- The Good: Compelling characters; some of whom face the ghosts of their life decisions
- The Bad: Can be slow; pacing is non-traditional; non-linear timeline and multiple POVs require attention
- The Literary: Beautiful prose, intense characterization, intricate narrative
In a remote five-star hotel on the northernmost tip of Vancouver, Vincent tends bar, regretting taking a job near where she grew up. When the bar’s owner Jonathan Alkaitis comes to visit and pays her a little attention, Vincent sees a way out. After a lush life in Manhattan posing a Jonathan’s wife for several years, Vincent walks away, and Jonathan goes to prison for an international Ponzi scheme.
I love Emily St. John Mandel’s book Station Eleven because of it’s slow Shakespearean take on the post apocalyptic novel. So much so that I picked up The Glass Hotel, a book whose characters talk a lot about money; some of them don’t have it, while the ones who do discuss stocks, the 2008 recession, and the global shipping industry. But describing the plot of either of these novels doesn’t capture the experience of reading them.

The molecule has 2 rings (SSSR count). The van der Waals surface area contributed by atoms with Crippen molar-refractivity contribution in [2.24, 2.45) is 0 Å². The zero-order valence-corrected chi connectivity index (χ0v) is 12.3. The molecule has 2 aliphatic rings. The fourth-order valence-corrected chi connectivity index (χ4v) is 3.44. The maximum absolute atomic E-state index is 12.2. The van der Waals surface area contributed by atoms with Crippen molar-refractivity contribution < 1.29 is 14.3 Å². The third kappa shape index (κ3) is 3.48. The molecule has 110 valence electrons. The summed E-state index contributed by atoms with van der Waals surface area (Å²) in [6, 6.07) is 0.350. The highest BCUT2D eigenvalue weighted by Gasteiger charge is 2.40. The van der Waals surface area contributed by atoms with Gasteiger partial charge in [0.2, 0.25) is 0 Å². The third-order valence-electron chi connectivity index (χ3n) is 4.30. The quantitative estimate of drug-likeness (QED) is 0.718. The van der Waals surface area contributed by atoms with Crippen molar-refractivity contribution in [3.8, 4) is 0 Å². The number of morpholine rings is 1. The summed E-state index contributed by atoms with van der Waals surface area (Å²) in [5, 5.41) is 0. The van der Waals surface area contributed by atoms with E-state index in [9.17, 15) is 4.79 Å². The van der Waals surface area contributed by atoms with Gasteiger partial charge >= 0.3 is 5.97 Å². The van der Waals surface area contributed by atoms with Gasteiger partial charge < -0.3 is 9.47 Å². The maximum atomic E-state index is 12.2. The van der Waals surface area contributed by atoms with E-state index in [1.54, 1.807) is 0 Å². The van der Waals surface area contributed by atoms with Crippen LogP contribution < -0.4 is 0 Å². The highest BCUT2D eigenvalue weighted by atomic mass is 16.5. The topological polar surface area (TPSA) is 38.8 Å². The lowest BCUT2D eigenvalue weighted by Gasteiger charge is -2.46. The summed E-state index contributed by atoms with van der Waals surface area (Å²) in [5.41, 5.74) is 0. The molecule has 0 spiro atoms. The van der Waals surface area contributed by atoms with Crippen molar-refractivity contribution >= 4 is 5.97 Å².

The book spans nearly twenty years, flitting back and forth across time, anchored by a single event that separates the world into a before and an after. Several POV characters, including Vincent and her brother Paul, as well as several others connect to Jonathan’s money making endeavor. They are all extremely flawed characters who feel surprisingly real, dealing with past traumas and living with the ghosts of their grief, trying to find a little happiness, or at least trying to minimize their unhappiness.
There is a romanticism associated with living in the post-apocalypse, which is why I think stories in that setting, like Station Eleven, are so popular. A flower blooming on the side of a road surrounded by rusted cars symbolizes the hope for a better future, while at the same time giving a rosy hue to the wealth and power of the past that is gone. Characters who live in dangerous times, can make hard decisions, and if their actions are cruel, they are justified by the world they live in.
Comparatively, characters in The Glass Hotel live in the real world, our world, and the incentives are largely monetary. I don’t begrudge Vincent or the other poor characters to try and find a way to a more comfortable life, but their actions are just a smaller microcosm of the justification that Jonathan has of his own actions for running a multi-million dollar Ponzi scheme for so long, and why he doesn’t have much guilt about those he ruined.
Both books share enchanting prose, and an ability to find bittersweet themes of loss, and while this one doesn’t have the same magic as the previous, I highly recommend it for the mood and characterization if you are looking for a quiet reflection on life and regret.